It is also changing the law to keep the identity of the donor confidential who buys the just-introduced electoral bonds from banks to make such donations.
In an interview to PTI, Revenue Secretary Hasmukh Adhia said political parties as per law enjoy exemption from payment of income tax, but half of them do not file income tax returns (ITR) on time.
To promote transparency in political funding, the Budget for 2017-18 seeks to amend law through the Finance Bill by making it mandatory for them to file returns by December end for any assessment year. For example, for assessment year 2018-19 (fiscal year beginning April 1, 2017), returns will have to be filed by December 31, 2018.
“They (political parties) will lose the exemption status if they do not file ITR by December-end. We will give a notice and cancel their exemption status. Through this, strictest discipline will come. Our experience is, for last two years, more than 50 per cent parties are not filing ITR on time. These are smaller parties which do not bother to file returns,” Adhia said.
He said these parties will now have to file their audited returns by December or risk losing the exemption status.
“Right now, many political parties file their tax returns very late after 2-3 years. Because there is a provision in the law that you can file late returns but you won’t get expenditure allowances if you file late. Now, we are saying whatever is the time limit, within that time limit they have to file I-T returns.
“And the time limit for trusts and political parties is December of the assessment year. Once the financial year is over within 9 months, you will have to file audited ITR,” Adhia said.
The government will amend the Representation of People Act to ensure secrecy of the electoral bond buyers, soon notify the banks that will be eligible for issuing such bonds and come out with guidelines for the same by March.
“Amendment to the RBI Act and the I-T Act is already there in the Finance Bill. There is an amendment which we are making in the Representation of People Act which is in the Finance Bill. RPA says all donations above Rs 20,000 will have to be given to the Election Commission with the name and address. The anonymity will be lost there. So, we have to amend that section also,” he said.
The amendment to the Representation of People Act will state that if donation is received in ‘Bearer Bond’, the name of donor need not be mentioned to ensure the secrecy is maintained, Adhia said.
The electoral bonds proposed in the Budget will not carry the name of the donor and can be purchased from authorised banks against cheque or e-payment. Such securities can be redeemed only through registered accounts of a political party.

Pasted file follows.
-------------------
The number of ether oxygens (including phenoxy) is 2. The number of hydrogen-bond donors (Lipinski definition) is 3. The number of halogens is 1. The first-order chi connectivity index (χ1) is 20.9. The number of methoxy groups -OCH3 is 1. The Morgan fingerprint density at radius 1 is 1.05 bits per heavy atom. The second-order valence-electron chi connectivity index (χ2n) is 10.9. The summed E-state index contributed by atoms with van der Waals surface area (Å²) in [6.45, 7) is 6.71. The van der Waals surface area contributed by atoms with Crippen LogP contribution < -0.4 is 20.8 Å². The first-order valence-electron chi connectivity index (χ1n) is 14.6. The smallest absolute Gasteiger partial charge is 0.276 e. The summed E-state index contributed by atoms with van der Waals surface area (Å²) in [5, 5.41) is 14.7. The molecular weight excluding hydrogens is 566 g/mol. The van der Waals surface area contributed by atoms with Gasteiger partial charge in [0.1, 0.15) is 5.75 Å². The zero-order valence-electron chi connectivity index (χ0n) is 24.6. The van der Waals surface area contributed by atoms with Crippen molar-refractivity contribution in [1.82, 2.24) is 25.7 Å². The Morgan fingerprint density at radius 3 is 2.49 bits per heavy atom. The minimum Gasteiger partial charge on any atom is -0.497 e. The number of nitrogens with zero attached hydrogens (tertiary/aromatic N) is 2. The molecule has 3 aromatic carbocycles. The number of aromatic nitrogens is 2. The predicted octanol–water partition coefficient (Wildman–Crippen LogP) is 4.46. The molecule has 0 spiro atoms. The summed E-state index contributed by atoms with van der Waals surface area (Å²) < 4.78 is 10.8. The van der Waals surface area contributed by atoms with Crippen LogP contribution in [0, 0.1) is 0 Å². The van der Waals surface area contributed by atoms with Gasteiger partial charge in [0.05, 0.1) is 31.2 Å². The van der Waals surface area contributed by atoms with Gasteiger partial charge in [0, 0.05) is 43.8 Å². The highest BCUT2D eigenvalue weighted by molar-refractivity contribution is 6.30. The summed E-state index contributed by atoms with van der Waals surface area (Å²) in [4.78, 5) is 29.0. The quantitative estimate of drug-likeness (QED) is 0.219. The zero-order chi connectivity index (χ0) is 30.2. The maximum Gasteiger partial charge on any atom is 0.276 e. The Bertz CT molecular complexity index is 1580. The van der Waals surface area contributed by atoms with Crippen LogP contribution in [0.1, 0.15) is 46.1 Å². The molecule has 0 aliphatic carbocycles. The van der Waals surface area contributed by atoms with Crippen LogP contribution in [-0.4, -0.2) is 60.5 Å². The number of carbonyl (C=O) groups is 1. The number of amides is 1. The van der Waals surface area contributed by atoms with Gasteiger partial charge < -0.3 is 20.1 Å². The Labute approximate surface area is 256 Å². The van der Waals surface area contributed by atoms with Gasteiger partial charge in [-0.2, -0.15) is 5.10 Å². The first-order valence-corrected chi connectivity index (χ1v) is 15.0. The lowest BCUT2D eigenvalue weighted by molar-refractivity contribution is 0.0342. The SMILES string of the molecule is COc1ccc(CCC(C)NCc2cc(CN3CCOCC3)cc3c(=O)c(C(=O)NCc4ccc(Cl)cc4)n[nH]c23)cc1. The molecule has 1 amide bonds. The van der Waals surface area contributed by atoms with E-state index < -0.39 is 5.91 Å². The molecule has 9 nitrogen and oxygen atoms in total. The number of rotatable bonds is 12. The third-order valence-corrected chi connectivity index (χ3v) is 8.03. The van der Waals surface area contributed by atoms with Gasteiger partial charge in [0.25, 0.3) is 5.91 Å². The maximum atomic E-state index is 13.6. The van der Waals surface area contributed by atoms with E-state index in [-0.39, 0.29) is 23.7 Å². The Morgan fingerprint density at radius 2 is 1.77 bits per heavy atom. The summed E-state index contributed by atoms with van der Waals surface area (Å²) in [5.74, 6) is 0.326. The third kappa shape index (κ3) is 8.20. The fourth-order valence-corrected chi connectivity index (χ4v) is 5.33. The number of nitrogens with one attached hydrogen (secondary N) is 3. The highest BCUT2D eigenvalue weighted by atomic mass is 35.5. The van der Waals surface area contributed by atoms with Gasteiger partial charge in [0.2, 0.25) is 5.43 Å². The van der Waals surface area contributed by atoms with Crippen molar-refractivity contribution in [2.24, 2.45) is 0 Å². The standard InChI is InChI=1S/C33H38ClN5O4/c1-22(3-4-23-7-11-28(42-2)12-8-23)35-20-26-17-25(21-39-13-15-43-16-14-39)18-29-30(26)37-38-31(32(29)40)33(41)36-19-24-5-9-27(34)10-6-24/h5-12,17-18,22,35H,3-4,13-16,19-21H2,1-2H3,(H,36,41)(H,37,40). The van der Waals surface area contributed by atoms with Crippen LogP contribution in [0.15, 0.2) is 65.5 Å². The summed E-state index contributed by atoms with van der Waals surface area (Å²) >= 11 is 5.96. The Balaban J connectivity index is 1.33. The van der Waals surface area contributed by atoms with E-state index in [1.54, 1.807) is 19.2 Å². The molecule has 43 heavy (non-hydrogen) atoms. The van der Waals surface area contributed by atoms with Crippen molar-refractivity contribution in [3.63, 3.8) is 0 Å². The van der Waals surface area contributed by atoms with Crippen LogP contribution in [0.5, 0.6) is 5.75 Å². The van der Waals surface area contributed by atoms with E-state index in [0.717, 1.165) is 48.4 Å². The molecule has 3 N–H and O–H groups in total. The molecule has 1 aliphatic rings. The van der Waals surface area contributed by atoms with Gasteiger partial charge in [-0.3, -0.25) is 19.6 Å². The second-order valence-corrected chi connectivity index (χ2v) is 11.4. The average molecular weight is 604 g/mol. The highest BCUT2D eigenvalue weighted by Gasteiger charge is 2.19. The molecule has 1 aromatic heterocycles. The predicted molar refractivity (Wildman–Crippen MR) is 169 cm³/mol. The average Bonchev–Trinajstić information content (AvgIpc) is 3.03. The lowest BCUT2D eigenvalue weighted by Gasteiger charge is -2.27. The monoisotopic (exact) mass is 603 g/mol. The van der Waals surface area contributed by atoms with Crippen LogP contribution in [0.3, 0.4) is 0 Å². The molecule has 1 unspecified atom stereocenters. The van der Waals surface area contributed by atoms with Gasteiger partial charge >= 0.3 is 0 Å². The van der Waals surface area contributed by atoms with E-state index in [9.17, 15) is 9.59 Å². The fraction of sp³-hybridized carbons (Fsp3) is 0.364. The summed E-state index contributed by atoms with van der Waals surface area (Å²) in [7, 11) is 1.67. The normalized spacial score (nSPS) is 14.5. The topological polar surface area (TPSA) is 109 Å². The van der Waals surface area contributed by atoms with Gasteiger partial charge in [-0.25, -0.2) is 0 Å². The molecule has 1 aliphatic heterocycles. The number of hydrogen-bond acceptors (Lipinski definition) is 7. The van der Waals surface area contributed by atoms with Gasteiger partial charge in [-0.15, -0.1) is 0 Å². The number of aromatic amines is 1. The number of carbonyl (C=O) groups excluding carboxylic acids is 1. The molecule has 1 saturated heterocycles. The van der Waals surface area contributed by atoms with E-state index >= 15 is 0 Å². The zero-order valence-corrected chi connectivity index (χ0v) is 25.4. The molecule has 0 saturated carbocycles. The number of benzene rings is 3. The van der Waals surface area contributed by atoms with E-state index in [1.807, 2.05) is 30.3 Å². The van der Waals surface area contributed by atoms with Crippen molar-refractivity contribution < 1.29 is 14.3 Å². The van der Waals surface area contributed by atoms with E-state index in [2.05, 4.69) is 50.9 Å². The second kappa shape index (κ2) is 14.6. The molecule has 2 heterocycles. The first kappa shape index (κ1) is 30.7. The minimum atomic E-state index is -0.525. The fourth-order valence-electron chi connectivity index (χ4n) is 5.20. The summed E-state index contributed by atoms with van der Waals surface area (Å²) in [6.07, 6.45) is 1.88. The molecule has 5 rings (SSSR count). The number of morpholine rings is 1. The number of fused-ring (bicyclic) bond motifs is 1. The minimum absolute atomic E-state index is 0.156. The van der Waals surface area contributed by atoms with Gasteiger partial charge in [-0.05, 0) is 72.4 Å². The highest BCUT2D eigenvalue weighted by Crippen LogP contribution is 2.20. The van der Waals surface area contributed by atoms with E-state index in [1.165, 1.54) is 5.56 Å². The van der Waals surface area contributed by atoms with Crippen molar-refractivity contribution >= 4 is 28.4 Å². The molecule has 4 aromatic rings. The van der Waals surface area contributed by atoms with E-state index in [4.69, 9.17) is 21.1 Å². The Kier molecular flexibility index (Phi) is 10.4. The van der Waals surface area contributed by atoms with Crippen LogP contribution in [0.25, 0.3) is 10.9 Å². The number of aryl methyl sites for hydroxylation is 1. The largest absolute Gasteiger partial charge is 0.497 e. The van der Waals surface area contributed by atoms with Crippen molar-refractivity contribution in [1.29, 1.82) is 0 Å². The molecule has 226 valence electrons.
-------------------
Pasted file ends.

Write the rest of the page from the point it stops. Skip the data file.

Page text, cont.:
The current provision of the Income Tax Act provides that up to Rs 20,000 anonymous donation can be accepted and anything above has to be with name. The Budget seeks to amend the provision by saying no political party can accept cash from one person or one company above Rs 2,000.
“And this is made a conditionality for continuing the tax exemption. Enforcement is going to be easy now. So, if there is a breach of this condition, we are entitled to cancel the exemption,” Adhia warned.
As for the tax exemption status, political parties do not have to pay any income tax on donations received and also there is a 100 per cent exemption available to persons who donate under 80G.
On filing ITR, the rules require individuals to file returns by July, companies by September and trusts and political parties by December.
“Now, they cannot file late returns. They will have to comply with it because there is a pressure that their exemption status will go away. So, there is sheer time pressure,” Adhia said.
In his fourth Budget, Finance Minister Arun Jaitley had limited donations to political parties from a single anonymous source to 10 per cent of the current Rs 20,000 cap. This in line with a recommendation by the Election Commission.
Political parties will continue to be entitled to receive donations by cheque or digital mode from their donors.
An additional amendment has been proposed to the Reserve Bank of India Act to enable issuance of electoral bonds.
Adhia said a notified bank will issue bonds and any donor can buy these bonds through cheque or digital payment. A donor can give the bonds to one or multiple political parties.
The same will be redeemable only in the designated account of a registered political party. Also, they will be redeemable within the prescribed timelimit from issuance of the bonds.